October 5, 2023

Hoyer: Time to Strengthen Cybersecurity Defenses


Congressman Steny H. Hoyer (D-MD) is touting the Information Technology Modernization Act he recently introduced into Congess.

This bill would create an Information Technology Modernization Fund, an innovative way to upgrade and modernize government technology while strengthening cybersecurity. In addition, the legislation will ensure that projects to upgrade government IT systems use the latest best practices from Silicon Valley. This effort is critical to restoring Americans’ trust in a government that works, the congressman said.

Rep. Hoyer appeared April 21 CNBC’s “Squawk Box” to discuss the legislation.

“I think we have, clearly, examples of why we need to do this and make our systems more modern and more agile. What this bill does, it will set up a fund of $3 billion, and it will be a revolving fund. So they will draw down on it, then they will repay it over time. ‘They’ being various different government agencies. A board will be established, which will be headed up by Tony Scott, who is the [Chief] Information Officer who comes from Microsoft into the Administration, to make sure that we are using the latest technology. That we are doing large projects but doing them in a way that the private sector does. They do a part of it, test it, make sure it works, get it done quickly, and make sure that it’s a secure system, as well. So this is all directed at trying to make it more transparent, more efficient, more secure, and give the public a more responsive government that they can trust,” Rep. Hoyer said on the show.

Click here to see a video of his appearance.

The congressman also had an op-ed published in the San Jose Mercury News.

The April 20 article appears below:

Technology in Government Need Not Break the Bank

One of America’s greatest strengths is the constant innovation our people and businesses bring to the world through new technology platforms and practices. Over the past several years, we’ve seen technologies disrupt and create entire marketplaces, change the way people communicate, and introduce new ways to express views.

Yet when it comes to the federal government’s ability to respond to the people it serves, agencies are hampered by reliance on technologies that are, in some cases, decades old. Aging government systems grow more vulnerable to cyberthreats. And with different platforms, it is often impossible for agencies to interact, making it harder to root out fraud or facilitate digital collaboration.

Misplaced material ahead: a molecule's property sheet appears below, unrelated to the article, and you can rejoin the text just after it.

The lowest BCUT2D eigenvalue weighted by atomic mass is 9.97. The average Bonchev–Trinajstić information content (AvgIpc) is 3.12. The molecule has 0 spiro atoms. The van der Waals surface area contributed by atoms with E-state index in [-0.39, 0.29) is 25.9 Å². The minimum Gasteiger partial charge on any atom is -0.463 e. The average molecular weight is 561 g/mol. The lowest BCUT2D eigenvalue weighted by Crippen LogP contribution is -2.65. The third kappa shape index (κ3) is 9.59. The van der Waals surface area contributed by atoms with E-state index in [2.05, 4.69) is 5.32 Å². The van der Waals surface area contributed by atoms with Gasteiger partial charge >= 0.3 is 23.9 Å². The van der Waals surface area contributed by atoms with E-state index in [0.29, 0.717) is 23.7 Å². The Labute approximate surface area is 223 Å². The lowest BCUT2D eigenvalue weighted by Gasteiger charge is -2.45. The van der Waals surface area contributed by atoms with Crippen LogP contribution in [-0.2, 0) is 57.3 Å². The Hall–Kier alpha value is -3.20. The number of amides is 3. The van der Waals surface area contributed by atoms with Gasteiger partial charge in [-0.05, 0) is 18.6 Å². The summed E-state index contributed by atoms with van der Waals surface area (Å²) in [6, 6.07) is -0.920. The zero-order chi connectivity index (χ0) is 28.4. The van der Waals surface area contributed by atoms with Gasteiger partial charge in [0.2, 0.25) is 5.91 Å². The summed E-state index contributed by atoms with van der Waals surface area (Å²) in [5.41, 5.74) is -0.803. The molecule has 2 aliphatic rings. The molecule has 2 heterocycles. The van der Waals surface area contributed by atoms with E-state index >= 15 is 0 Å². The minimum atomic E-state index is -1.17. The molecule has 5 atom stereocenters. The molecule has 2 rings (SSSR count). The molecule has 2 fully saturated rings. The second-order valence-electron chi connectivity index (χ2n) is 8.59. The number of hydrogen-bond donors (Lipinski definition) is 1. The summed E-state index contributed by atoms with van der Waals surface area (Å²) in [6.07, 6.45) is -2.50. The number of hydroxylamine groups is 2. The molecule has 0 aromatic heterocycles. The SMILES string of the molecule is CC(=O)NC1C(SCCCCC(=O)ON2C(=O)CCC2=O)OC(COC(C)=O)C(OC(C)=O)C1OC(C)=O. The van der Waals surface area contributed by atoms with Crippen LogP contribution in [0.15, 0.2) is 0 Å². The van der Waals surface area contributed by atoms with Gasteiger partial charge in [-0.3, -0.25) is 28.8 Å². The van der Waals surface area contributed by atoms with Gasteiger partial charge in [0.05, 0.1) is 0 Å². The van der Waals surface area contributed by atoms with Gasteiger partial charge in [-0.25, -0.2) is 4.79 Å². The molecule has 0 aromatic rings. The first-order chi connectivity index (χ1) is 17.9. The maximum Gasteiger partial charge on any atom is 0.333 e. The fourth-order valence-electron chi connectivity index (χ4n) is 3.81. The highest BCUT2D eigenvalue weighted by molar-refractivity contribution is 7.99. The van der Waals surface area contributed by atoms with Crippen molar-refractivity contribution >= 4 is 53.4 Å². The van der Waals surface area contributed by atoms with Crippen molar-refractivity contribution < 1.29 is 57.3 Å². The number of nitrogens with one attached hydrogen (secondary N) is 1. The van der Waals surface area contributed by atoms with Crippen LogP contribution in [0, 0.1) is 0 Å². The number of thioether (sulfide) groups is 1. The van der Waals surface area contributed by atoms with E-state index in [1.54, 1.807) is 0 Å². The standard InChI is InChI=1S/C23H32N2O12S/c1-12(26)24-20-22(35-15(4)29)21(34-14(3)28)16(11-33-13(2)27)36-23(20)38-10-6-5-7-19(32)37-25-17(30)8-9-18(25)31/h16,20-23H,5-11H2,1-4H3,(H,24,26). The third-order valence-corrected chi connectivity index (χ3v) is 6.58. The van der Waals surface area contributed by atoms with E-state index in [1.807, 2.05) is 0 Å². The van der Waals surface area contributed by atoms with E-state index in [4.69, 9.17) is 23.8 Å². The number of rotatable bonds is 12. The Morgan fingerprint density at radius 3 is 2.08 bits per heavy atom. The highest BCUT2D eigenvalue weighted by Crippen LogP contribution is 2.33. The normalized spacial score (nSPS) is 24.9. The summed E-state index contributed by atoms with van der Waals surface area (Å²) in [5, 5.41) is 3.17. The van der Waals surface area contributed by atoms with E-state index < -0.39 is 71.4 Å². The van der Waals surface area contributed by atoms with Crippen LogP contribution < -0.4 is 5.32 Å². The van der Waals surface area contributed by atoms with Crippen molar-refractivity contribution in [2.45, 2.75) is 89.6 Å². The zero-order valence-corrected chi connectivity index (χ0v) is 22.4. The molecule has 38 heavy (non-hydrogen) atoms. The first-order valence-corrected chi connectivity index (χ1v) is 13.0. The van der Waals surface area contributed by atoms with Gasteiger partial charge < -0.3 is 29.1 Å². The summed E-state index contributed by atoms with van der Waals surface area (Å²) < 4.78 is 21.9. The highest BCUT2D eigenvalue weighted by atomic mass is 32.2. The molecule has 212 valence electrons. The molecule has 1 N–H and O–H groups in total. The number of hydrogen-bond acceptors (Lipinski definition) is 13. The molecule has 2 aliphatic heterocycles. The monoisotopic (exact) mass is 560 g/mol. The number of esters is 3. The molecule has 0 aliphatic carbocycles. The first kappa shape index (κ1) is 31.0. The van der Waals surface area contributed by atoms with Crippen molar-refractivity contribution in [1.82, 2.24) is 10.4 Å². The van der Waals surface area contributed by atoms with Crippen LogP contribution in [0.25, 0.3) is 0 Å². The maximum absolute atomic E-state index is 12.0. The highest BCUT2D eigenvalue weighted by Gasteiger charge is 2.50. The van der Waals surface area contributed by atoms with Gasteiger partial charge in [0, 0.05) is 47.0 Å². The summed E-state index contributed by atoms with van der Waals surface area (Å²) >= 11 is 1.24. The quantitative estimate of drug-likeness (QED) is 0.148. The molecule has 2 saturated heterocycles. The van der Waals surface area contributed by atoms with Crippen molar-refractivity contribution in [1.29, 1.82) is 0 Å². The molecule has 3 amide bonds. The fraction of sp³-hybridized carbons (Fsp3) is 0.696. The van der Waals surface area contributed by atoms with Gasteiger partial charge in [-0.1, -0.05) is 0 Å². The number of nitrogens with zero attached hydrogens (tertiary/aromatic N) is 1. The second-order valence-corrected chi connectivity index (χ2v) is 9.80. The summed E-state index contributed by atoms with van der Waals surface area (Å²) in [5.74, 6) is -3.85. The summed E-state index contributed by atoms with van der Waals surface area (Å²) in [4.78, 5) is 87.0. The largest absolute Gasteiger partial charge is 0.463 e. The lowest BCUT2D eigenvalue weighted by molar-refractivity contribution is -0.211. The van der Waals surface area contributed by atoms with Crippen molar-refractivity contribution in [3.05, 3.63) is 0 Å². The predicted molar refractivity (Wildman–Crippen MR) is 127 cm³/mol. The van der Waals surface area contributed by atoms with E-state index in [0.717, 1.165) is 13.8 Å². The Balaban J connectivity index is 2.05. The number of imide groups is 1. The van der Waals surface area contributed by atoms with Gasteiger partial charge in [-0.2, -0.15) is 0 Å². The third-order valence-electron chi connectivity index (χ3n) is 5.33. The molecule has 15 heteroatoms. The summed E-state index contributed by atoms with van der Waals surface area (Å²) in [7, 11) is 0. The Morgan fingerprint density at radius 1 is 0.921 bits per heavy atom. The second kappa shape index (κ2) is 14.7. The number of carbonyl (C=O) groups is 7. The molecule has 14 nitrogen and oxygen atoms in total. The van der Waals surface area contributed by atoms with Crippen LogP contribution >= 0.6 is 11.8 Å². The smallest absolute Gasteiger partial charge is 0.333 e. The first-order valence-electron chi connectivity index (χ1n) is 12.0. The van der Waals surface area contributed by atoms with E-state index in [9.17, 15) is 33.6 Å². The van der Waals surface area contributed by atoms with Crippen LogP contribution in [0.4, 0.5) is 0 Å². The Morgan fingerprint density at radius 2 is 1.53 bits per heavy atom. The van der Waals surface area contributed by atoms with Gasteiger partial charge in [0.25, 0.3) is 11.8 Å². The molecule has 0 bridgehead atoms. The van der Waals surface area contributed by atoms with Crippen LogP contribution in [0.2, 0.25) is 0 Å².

Last week, partnering with the Obama administration, I introduced legislation to address these problems in an innovative way.

The Information Technology Modernization Act will transform how government serves the American people by investing in rapidly upgrading technology systems, making service delivery more efficient and increasing government transparency. It will also strengthen our cybersecurity defenses, protecting the private information of taxpayers and program beneficiaries.

Instead of appropriating vast sums annually on slow, incremental upgrades, as has been done in the past, this legislation uses a novel approach that has proved successful and cost-effective in the private sector. I’ve been working on this bill with U.S. Chief Information Officer Tony Scott, who implemented a similar program when he was chief information officer at Microsoft. It was successful and achieved significant cost savings over the long term.

Here’s how it works. From a single upfront investment of $3 billion in a new Information Technology Modernization Fund, an independent review board of technology and cybersecurity experts would award grants to agencies for rapid, large-scale, whole-system upgrades. Awards would be made based on need and on the potential impact on improving service, increasing efficiency and strengthening cybersecurity.

The board would also ensure that every project adopts the latest best practices from Silicon Valley, including shared services, cloud hosting and agile development. Once an upgrade is completed, the agency would begin paying back into the fund using the savings achieved by making its systems more efficient.

In such a way, just $3 billion invested today could sustain at least $12 billion worth of upgrades by 2026 — and continue supporting modernization in perpetuity. No longer would technology upgrades be subject to the annual political scuffles of the congressional appropriations process.

Americans deserve a government that is responsive, effective, transparent and secure. Moreover, bringing agencies’ technology systems into the 21st century will help renew Americans’ trust in government, which is unfortunately at historic lows.

My legislation complements House Democrats’ Make It In America plan, which holds that government ought to be on the side of American workers and businesses trying to get ahead by ensuring they have the tools needed to compete in a changing economy. This begins by making government as transparent and responsive as possible.

The Information Technology Modernization Act has already received some Republican support, with former Oversight and Government Reform Committee Chairman Darrell Issa (R-CA), co-sponsoring. It will build on bipartisan efforts I’ve led to update Congress’ use of technology and make legislative data more transparent. I hope others will join me in making this investment today so our nation can reap the benefits to our economy and our people’s faith in their government for years to come.

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